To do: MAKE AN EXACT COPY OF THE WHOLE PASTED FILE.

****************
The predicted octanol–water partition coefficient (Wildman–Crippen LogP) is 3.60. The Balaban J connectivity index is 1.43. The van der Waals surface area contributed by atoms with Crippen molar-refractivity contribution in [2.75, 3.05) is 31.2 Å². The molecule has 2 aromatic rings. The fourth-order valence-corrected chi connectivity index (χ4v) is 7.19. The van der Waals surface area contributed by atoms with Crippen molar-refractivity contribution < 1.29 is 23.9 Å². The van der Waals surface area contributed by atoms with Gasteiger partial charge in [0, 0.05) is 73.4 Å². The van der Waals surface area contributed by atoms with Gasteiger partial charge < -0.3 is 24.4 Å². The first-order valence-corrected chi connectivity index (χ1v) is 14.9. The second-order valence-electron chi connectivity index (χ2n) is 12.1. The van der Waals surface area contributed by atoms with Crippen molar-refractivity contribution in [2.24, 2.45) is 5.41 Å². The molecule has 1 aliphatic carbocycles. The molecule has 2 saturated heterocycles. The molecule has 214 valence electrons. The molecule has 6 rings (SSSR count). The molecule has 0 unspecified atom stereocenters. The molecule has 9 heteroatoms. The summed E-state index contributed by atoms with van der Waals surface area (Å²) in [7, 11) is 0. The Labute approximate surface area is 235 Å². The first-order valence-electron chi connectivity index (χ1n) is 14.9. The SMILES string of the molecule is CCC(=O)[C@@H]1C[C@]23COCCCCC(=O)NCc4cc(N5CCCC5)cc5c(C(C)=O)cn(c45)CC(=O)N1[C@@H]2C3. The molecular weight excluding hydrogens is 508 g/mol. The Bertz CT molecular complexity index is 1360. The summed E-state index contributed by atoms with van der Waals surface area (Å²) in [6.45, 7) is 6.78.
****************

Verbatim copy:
The predicted octanol–water partition coefficient (Wildman–Crippen LogP) is 3.60. The Balaban J connectivity index is 1.43. The van der Waals surface area contributed by atoms with Crippen molar-refractivity contribution in [2.75, 3.05) is 31.2 Å². The molecule has 2 aromatic rings. The fourth-order valence-corrected chi connectivity index (χ4v) is 7.19. The van der Waals surface area contributed by atoms with Crippen molar-refractivity contribution < 1.29 is 23.9 Å². The van der Waals surface area contributed by atoms with Gasteiger partial charge in [0, 0.05) is 73.4 Å². The van der Waals surface area contributed by atoms with Gasteiger partial charge < -0.3 is 24.4 Å². The first-order valence-corrected chi connectivity index (χ1v) is 14.9. The second-order valence-electron chi connectivity index (χ2n) is 12.1. The van der Waals surface area contributed by atoms with Crippen molar-refractivity contribution in [2.24, 2.45) is 5.41 Å². The molecule has 1 aliphatic carbocycles. The molecule has 2 saturated heterocycles. The molecule has 214 valence electrons. The molecule has 6 rings (SSSR count). The molecule has 0 unspecified atom stereocenters. The molecule has 9 heteroatoms. The summed E-state index contributed by atoms with van der Waals surface area (Å²) in [7, 11) is 0. The Labute approximate surface area is 235 Å². The first-order valence-electron chi connectivity index (χ1n) is 14.9. The SMILES string of the molecule is CCC(=O)[C@@H]1C[C@]23COCCCCC(=O)NCc4cc(N5CCCC5)cc5c(C(C)=O)cn(c45)CC(=O)N1[C@@H]2C3. The molecular weight excluding hydrogens is 508 g/mol. The Bertz CT molecular complexity index is 1360. The summed E-state index contributed by atoms with van der Waals surface area (Å²) in [6.45, 7) is 6.78.